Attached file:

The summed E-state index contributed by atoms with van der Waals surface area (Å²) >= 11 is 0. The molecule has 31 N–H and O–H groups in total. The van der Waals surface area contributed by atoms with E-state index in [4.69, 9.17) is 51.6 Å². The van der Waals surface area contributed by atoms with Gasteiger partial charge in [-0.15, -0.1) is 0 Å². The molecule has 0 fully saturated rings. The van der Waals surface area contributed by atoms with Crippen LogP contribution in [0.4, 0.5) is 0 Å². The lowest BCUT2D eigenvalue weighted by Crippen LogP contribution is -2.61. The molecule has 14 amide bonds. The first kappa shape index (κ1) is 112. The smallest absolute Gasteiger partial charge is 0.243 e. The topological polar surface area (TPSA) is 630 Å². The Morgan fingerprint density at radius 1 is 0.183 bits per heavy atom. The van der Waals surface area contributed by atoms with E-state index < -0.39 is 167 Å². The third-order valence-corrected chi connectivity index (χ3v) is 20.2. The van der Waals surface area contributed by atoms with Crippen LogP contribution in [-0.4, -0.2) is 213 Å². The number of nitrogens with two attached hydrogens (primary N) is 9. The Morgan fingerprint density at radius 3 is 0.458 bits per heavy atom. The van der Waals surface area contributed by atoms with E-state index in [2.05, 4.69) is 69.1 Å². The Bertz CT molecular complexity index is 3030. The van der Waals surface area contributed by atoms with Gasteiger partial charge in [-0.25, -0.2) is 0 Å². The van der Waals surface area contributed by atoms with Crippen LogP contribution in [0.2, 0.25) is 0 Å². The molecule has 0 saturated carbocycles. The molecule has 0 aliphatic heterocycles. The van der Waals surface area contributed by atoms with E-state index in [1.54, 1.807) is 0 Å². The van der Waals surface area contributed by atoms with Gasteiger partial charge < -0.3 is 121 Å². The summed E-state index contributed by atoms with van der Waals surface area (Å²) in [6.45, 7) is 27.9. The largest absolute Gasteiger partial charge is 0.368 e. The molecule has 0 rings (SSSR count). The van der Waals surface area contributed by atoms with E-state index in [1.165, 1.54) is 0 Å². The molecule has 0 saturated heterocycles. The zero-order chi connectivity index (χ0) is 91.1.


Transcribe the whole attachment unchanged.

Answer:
The summed E-state index contributed by atoms with van der Waals surface area (Å²) >= 11 is 0. The molecule has 31 N–H and O–H groups in total. The van der Waals surface area contributed by atoms with E-state index in [4.69, 9.17) is 51.6 Å². The van der Waals surface area contributed by atoms with Gasteiger partial charge in [-0.15, -0.1) is 0 Å². The molecule has 0 fully saturated rings. The van der Waals surface area contributed by atoms with Crippen LogP contribution in [0.4, 0.5) is 0 Å². The lowest BCUT2D eigenvalue weighted by Crippen LogP contribution is -2.61. The molecule has 14 amide bonds. The first kappa shape index (κ1) is 112. The smallest absolute Gasteiger partial charge is 0.243 e. The topological polar surface area (TPSA) is 630 Å². The Morgan fingerprint density at radius 1 is 0.183 bits per heavy atom. The van der Waals surface area contributed by atoms with E-state index < -0.39 is 167 Å². The third-order valence-corrected chi connectivity index (χ3v) is 20.2. The van der Waals surface area contributed by atoms with Crippen LogP contribution in [-0.4, -0.2) is 213 Å². The number of nitrogens with two attached hydrogens (primary N) is 9. The Morgan fingerprint density at radius 3 is 0.458 bits per heavy atom. The van der Waals surface area contributed by atoms with E-state index in [2.05, 4.69) is 69.1 Å². The Bertz CT molecular complexity index is 3030. The van der Waals surface area contributed by atoms with Gasteiger partial charge in [-0.25, -0.2) is 0 Å². The van der Waals surface area contributed by atoms with Crippen LogP contribution in [0.2, 0.25) is 0 Å². The molecule has 0 saturated carbocycles. The molecule has 0 aliphatic heterocycles. The van der Waals surface area contributed by atoms with E-state index in [1.54, 1.807) is 0 Å². The van der Waals surface area contributed by atoms with Gasteiger partial charge < -0.3 is 121 Å². The summed E-state index contributed by atoms with van der Waals surface area (Å²) in [6.45, 7) is 27.9. The largest absolute Gasteiger partial charge is 0.368 e. The molecule has 0 rings (SSSR count). The van der Waals surface area contributed by atoms with E-state index in [1.165, 1.54) is 0 Å². The molecule has 0 saturated heterocycles. The zero-order chi connectivity index (χ0) is 91.1.